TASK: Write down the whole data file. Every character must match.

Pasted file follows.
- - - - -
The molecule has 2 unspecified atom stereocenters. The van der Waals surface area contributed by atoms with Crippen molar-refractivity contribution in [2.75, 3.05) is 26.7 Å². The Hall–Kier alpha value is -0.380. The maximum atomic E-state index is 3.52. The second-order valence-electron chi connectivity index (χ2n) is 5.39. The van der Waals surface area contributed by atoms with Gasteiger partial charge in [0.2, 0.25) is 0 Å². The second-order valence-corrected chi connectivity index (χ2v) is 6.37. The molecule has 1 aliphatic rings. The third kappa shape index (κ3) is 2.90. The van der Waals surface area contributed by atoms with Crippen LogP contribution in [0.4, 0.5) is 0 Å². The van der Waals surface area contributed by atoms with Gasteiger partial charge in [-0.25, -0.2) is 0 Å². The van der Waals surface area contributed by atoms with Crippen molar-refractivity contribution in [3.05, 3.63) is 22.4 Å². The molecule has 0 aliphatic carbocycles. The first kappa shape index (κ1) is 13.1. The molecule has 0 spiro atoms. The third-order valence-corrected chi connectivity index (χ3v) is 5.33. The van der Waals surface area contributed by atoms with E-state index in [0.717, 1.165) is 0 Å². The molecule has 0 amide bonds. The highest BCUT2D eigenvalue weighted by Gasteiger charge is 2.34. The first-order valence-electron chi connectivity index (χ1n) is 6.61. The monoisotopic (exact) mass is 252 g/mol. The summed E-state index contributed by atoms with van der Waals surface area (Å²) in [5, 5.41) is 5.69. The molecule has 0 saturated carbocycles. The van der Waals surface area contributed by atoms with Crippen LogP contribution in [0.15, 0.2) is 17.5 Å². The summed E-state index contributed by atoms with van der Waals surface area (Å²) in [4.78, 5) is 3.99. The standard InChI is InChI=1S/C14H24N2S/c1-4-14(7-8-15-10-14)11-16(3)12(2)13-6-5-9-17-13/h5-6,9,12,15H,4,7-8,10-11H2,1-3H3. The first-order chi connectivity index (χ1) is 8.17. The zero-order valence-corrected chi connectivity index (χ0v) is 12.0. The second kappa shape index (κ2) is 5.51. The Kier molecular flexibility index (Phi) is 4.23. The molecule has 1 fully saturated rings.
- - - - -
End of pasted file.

The molecule has 2 unspecified atom stereocenters. The van der Waals surface area contributed by atoms with Crippen molar-refractivity contribution in [2.75, 3.05) is 26.7 Å². The Hall–Kier alpha value is -0.380. The maximum atomic E-state index is 3.52. The second-order valence-electron chi connectivity index (χ2n) is 5.39. The van der Waals surface area contributed by atoms with Gasteiger partial charge in [0.2, 0.25) is 0 Å². The second-order valence-corrected chi connectivity index (χ2v) is 6.37. The molecule has 1 aliphatic rings. The third kappa shape index (κ3) is 2.90. The van der Waals surface area contributed by atoms with Crippen LogP contribution in [0.4, 0.5) is 0 Å². The van der Waals surface area contributed by atoms with Gasteiger partial charge in [-0.25, -0.2) is 0 Å². The van der Waals surface area contributed by atoms with Crippen molar-refractivity contribution in [3.05, 3.63) is 22.4 Å². The molecule has 0 aliphatic carbocycles. The first kappa shape index (κ1) is 13.1. The molecule has 0 spiro atoms. The third-order valence-corrected chi connectivity index (χ3v) is 5.33. The van der Waals surface area contributed by atoms with E-state index in [0.717, 1.165) is 0 Å². The molecule has 0 amide bonds. The highest BCUT2D eigenvalue weighted by Gasteiger charge is 2.34. The first-order valence-electron chi connectivity index (χ1n) is 6.61. The monoisotopic (exact) mass is 252 g/mol. The summed E-state index contributed by atoms with van der Waals surface area (Å²) in [5, 5.41) is 5.69. The molecule has 0 saturated carbocycles. The van der Waals surface area contributed by atoms with Crippen LogP contribution in [0.15, 0.2) is 17.5 Å². The summed E-state index contributed by atoms with van der Waals surface area (Å²) in [4.78, 5) is 3.99. The standard InChI is InChI=1S/C14H24N2S/c1-4-14(7-8-15-10-14)11-16(3)12(2)13-6-5-9-17-13/h5-6,9,12,15H,4,7-8,10-11H2,1-3H3. The first-order chi connectivity index (χ1) is 8.17. The zero-order valence-corrected chi connectivity index (χ0v) is 12.0. The second kappa shape index (κ2) is 5.51. The Kier molecular flexibility index (Phi) is 4.23. The molecule has 1 fully saturated rings.